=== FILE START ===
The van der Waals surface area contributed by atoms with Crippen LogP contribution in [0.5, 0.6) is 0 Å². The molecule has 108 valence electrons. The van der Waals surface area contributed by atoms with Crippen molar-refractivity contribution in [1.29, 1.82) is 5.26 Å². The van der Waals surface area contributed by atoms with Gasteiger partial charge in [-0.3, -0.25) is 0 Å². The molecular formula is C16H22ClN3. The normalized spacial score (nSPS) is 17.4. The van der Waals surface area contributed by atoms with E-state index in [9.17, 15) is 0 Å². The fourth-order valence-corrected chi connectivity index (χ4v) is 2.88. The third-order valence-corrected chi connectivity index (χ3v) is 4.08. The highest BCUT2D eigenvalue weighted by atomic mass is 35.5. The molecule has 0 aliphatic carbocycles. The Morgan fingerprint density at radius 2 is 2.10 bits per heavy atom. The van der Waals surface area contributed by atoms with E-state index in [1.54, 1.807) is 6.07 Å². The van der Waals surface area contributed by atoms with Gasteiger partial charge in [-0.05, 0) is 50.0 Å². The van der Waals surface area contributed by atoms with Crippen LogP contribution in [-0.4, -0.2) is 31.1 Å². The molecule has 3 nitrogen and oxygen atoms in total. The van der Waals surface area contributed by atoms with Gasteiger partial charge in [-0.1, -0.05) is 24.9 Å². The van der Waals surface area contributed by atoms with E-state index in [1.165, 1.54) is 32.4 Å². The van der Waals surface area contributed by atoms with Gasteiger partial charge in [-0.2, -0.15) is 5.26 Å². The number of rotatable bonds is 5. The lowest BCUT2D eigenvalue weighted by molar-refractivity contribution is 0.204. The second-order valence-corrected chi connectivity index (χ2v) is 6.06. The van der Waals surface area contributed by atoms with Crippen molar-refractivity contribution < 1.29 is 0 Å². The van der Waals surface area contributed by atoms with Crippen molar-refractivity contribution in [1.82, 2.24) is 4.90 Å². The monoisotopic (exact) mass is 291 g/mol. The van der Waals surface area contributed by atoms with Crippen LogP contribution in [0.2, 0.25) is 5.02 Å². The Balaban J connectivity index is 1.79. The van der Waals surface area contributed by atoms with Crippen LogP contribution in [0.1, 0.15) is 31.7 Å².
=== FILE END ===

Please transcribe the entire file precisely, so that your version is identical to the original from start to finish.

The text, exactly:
The van der Waals surface area contributed by atoms with Crippen LogP contribution in [0.5, 0.6) is 0 Å². The molecule has 108 valence electrons. The van der Waals surface area contributed by atoms with Crippen molar-refractivity contribution in [1.29, 1.82) is 5.26 Å². The van der Waals surface area contributed by atoms with Gasteiger partial charge in [-0.3, -0.25) is 0 Å². The molecular formula is C16H22ClN3. The normalized spacial score (nSPS) is 17.4. The van der Waals surface area contributed by atoms with E-state index in [9.17, 15) is 0 Å². The fourth-order valence-corrected chi connectivity index (χ4v) is 2.88. The third-order valence-corrected chi connectivity index (χ3v) is 4.08. The highest BCUT2D eigenvalue weighted by atomic mass is 35.5. The molecule has 0 aliphatic carbocycles. The Morgan fingerprint density at radius 2 is 2.10 bits per heavy atom. The van der Waals surface area contributed by atoms with E-state index in [1.54, 1.807) is 6.07 Å². The van der Waals surface area contributed by atoms with Gasteiger partial charge in [-0.05, 0) is 50.0 Å². The van der Waals surface area contributed by atoms with Crippen LogP contribution in [-0.4, -0.2) is 31.1 Å². The molecule has 3 nitrogen and oxygen atoms in total. The van der Waals surface area contributed by atoms with Gasteiger partial charge in [-0.1, -0.05) is 24.9 Å². The van der Waals surface area contributed by atoms with E-state index in [1.165, 1.54) is 32.4 Å². The van der Waals surface area contributed by atoms with Gasteiger partial charge in [-0.2, -0.15) is 5.26 Å². The number of rotatable bonds is 5. The lowest BCUT2D eigenvalue weighted by molar-refractivity contribution is 0.204. The second-order valence-corrected chi connectivity index (χ2v) is 6.06. The van der Waals surface area contributed by atoms with Crippen molar-refractivity contribution < 1.29 is 0 Å². The van der Waals surface area contributed by atoms with Crippen molar-refractivity contribution in [1.82, 2.24) is 4.90 Å². The monoisotopic (exact) mass is 291 g/mol. The van der Waals surface area contributed by atoms with Crippen LogP contribution in [0.2, 0.25) is 5.02 Å². The Balaban J connectivity index is 1.79. The van der Waals surface area contributed by atoms with Crippen LogP contribution in [0.1, 0.15) is 31.7 Å².